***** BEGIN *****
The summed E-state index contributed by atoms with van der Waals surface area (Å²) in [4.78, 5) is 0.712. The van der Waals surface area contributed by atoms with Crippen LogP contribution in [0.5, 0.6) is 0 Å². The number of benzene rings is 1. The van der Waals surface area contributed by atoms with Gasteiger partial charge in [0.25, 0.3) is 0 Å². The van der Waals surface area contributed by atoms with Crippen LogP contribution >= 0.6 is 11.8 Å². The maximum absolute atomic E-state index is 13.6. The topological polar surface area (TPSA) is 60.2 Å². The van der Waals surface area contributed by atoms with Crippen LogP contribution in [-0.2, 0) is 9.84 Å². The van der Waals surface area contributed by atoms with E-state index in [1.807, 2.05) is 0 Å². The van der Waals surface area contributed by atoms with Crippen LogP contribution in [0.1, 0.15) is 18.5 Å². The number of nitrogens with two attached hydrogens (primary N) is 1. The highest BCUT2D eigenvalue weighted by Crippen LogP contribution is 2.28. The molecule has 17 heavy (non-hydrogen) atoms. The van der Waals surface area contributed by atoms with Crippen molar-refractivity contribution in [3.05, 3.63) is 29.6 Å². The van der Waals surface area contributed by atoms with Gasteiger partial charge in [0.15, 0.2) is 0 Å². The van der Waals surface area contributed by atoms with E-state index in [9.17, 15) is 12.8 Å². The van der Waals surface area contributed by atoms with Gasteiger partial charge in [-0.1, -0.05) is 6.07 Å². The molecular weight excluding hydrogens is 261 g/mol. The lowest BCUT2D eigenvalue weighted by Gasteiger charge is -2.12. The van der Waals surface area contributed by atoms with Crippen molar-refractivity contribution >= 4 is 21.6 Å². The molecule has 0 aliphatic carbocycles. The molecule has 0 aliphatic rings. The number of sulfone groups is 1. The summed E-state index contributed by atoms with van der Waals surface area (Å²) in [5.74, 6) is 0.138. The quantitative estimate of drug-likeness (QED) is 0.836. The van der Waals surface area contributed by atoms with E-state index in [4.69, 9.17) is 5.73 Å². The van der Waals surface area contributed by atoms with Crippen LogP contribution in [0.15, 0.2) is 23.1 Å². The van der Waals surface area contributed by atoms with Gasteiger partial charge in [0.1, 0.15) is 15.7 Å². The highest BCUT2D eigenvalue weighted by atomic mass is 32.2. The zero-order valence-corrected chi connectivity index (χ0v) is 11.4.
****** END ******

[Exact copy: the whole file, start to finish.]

The summed E-state index contributed by atoms with van der Waals surface area (Å²) in [4.78, 5) is 0.712. The van der Waals surface area contributed by atoms with Crippen LogP contribution in [0.5, 0.6) is 0 Å². The number of benzene rings is 1. The van der Waals surface area contributed by atoms with Gasteiger partial charge in [0.25, 0.3) is 0 Å². The van der Waals surface area contributed by atoms with Crippen LogP contribution >= 0.6 is 11.8 Å². The maximum absolute atomic E-state index is 13.6. The topological polar surface area (TPSA) is 60.2 Å². The van der Waals surface area contributed by atoms with Crippen LogP contribution in [-0.2, 0) is 9.84 Å². The van der Waals surface area contributed by atoms with E-state index in [1.807, 2.05) is 0 Å². The van der Waals surface area contributed by atoms with Crippen LogP contribution in [0.1, 0.15) is 18.5 Å². The number of nitrogens with two attached hydrogens (primary N) is 1. The highest BCUT2D eigenvalue weighted by Crippen LogP contribution is 2.28. The molecule has 17 heavy (non-hydrogen) atoms. The van der Waals surface area contributed by atoms with Crippen molar-refractivity contribution in [3.05, 3.63) is 29.6 Å². The van der Waals surface area contributed by atoms with Gasteiger partial charge in [0.15, 0.2) is 0 Å². The van der Waals surface area contributed by atoms with E-state index in [9.17, 15) is 12.8 Å². The van der Waals surface area contributed by atoms with Gasteiger partial charge in [-0.1, -0.05) is 6.07 Å². The molecular weight excluding hydrogens is 261 g/mol. The lowest BCUT2D eigenvalue weighted by Gasteiger charge is -2.12. The van der Waals surface area contributed by atoms with Crippen molar-refractivity contribution >= 4 is 21.6 Å². The molecule has 0 aliphatic carbocycles. The molecule has 0 aliphatic rings. The number of sulfone groups is 1. The summed E-state index contributed by atoms with van der Waals surface area (Å²) in [5.74, 6) is 0.138. The quantitative estimate of drug-likeness (QED) is 0.836. The van der Waals surface area contributed by atoms with E-state index in [4.69, 9.17) is 5.73 Å². The van der Waals surface area contributed by atoms with Crippen LogP contribution in [0.15, 0.2) is 23.1 Å². The van der Waals surface area contributed by atoms with Gasteiger partial charge in [0.1, 0.15) is 15.7 Å². The highest BCUT2D eigenvalue weighted by atomic mass is 32.2. The zero-order valence-corrected chi connectivity index (χ0v) is 11.4.